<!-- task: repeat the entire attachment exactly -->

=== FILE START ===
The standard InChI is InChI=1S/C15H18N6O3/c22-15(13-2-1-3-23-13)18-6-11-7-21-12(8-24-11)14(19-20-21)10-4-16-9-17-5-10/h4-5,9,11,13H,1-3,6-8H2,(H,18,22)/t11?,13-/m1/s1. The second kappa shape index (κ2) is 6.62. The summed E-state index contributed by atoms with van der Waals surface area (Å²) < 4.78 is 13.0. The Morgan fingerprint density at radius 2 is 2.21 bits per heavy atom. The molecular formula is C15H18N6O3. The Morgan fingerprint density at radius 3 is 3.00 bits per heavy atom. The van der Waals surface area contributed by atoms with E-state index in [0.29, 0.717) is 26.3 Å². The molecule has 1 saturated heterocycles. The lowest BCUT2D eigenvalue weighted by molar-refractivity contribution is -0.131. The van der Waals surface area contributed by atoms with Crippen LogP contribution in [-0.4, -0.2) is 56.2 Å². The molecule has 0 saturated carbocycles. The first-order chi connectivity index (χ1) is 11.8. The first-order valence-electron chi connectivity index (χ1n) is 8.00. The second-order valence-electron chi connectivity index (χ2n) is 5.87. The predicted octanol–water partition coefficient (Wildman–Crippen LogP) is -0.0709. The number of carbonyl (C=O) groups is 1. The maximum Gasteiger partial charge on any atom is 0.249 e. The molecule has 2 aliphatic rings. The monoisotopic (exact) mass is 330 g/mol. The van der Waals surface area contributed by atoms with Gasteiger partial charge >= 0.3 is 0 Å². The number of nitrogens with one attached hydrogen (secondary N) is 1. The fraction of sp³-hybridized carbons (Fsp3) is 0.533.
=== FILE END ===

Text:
The standard InChI is InChI=1S/C15H18N6O3/c22-15(13-2-1-3-23-13)18-6-11-7-21-12(8-24-11)14(19-20-21)10-4-16-9-17-5-10/h4-5,9,11,13H,1-3,6-8H2,(H,18,22)/t11?,13-/m1/s1. The second kappa shape index (κ2) is 6.62. The summed E-state index contributed by atoms with van der Waals surface area (Å²) < 4.78 is 13.0. The Morgan fingerprint density at radius 2 is 2.21 bits per heavy atom. The molecular formula is C15H18N6O3. The Morgan fingerprint density at radius 3 is 3.00 bits per heavy atom. The van der Waals surface area contributed by atoms with E-state index in [0.29, 0.717) is 26.3 Å². The molecule has 1 saturated heterocycles. The lowest BCUT2D eigenvalue weighted by molar-refractivity contribution is -0.131. The van der Waals surface area contributed by atoms with Crippen LogP contribution in [-0.4, -0.2) is 56.2 Å². The molecule has 0 saturated carbocycles. The first-order chi connectivity index (χ1) is 11.8. The first-order valence-electron chi connectivity index (χ1n) is 8.00. The second-order valence-electron chi connectivity index (χ2n) is 5.87. The predicted octanol–water partition coefficient (Wildman–Crippen LogP) is -0.0709. The number of carbonyl (C=O) groups is 1. The maximum Gasteiger partial charge on any atom is 0.249 e. The molecule has 2 aliphatic rings. The monoisotopic (exact) mass is 330 g/mol. The van der Waals surface area contributed by atoms with Gasteiger partial charge >= 0.3 is 0 Å². The number of nitrogens with one attached hydrogen (secondary N) is 1. The fraction of sp³-hybridized carbons (Fsp3) is 0.533.